Just how is 50% of the country that doesn't have access to home charging supposed to pay to public charge their EV? One can buy a new Toyota Prius for almost half what a Tesla Model 3 costs, and will pay approximately half in gas and oil compared to exclusively supercharging a Tesla. even if you buy a Chevy Bolt, its still going to cost twice as much to drive.
I guess that means that in the next year or 2, gas is going to double or triple in price, just to make the math work out.
 
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If you’re using Superchargers, it’s going to be variable and likely similar to gas. If you’re charging at home, it’ll also be variable but likely cheaper than the average gas car at 30MPG. In my area I’m paying $.135/kw and I’m far ahead on costs for gas/power over the average car.

My last gas car was an Accord hybrid that got 46MPG. It was pretty cheap to drive but cost $35K. Before that, and Accord LX with a six-speed, and at 33MPG w/ a drive out price of $21K it was downright cheap over the long haul. My son has that one now.

Of course, my MYP costs well over double what the average car does…so overall it’s more expensive to drive. I am ok with that. I am lucky enough to be able to afford it, and I think it’s important to help push the market towards EVs. As more EVs get built and bought, they’ll get more affordable. For now, I’m OK paying a premium to help the planet - and have fun.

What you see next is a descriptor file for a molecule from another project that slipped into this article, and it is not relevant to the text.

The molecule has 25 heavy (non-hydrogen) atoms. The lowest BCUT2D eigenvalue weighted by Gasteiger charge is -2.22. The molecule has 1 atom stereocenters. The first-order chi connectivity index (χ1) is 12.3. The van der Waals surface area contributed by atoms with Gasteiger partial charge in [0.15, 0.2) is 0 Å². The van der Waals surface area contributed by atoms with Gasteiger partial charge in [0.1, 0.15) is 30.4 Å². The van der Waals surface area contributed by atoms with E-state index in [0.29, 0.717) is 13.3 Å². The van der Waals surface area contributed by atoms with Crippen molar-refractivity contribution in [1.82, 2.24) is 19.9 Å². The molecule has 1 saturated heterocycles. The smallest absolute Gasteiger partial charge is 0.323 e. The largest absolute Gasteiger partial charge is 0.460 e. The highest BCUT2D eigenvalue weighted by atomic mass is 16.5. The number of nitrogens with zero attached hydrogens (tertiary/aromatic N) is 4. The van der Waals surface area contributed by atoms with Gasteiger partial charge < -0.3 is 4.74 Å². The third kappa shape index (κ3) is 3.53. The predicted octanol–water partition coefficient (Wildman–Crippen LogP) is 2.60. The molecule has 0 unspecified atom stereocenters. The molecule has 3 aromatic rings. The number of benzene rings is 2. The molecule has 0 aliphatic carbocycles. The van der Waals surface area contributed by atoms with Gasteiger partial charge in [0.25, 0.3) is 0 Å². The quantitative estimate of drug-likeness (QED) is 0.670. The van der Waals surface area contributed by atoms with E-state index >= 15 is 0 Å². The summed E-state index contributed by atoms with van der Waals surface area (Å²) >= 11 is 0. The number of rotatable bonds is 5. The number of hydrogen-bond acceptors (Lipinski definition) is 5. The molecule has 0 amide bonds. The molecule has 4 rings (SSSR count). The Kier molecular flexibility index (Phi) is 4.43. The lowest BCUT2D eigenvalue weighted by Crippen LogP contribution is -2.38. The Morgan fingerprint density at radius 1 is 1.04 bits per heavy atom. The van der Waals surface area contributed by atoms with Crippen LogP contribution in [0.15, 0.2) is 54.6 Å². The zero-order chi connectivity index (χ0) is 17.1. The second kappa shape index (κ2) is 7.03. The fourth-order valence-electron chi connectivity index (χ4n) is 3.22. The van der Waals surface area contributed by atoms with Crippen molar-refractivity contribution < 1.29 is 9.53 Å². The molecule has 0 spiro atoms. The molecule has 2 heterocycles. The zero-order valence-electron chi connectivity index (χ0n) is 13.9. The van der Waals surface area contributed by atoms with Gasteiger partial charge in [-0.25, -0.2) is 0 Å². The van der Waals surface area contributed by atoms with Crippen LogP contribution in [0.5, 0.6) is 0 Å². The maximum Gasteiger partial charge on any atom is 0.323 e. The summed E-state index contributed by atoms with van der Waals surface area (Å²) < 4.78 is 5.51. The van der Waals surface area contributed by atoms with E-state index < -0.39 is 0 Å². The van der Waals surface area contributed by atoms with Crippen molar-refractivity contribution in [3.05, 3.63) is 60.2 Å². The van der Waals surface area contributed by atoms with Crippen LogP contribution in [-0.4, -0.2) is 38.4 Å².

Average new car price in the US in August was $48,301.
 
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avs007

Active Member
May 14, 2021
1,374
1,259
PacNW
However when we take long road trips up to British Columbia, that's about an 1800 mile round trip. Now don't forget that with EVs, the efficiency goes down with speed and use of HVAC. While our efficiency may average 268 Wh/mi around town, we've seen as high as 390 Wh/mi on a hot day driving on the freeway.

So lets assume we're taking our typical summer trip up to BC. It's hot. We're going to be driving average speeds of 75 mph. Efficiency is not going to be 268 Wh/mi. It'll likely be about 330 Wh/mi. I think that's a reasonable assumption, since we typically have our three 11 yr old boys, wife, dog, and a ton of luggage with us. At 330 Wh/mi, we would get a range of about 227 miles on a full 75 kWh charge. So we would need to charge up 7.93 times to be able to go those 1800 miles (assuming we ran it to 0%, which of course we would not do).

Since supercharging is much more expensive, it would cost us $.60/kWh to charge while on the freeway on the West Coast.
It's not that bad... I just got back from a road trip up to BC. Superchargers are not 60 cents during peak, unless you are near the bay area.. I only paid 58 cents near Concord. Once I got to the 5 freeway, they are only 44 cents or somewhere close to that... In oregon and washington, none of the SC were more than 44 cents or so, even during peak hours. Even when I was charging in BC, I only drew $1.00/minute for 2 minutes. When I calculated the actual cost based on my invoice, I averaged 35 cents/kwh in BC.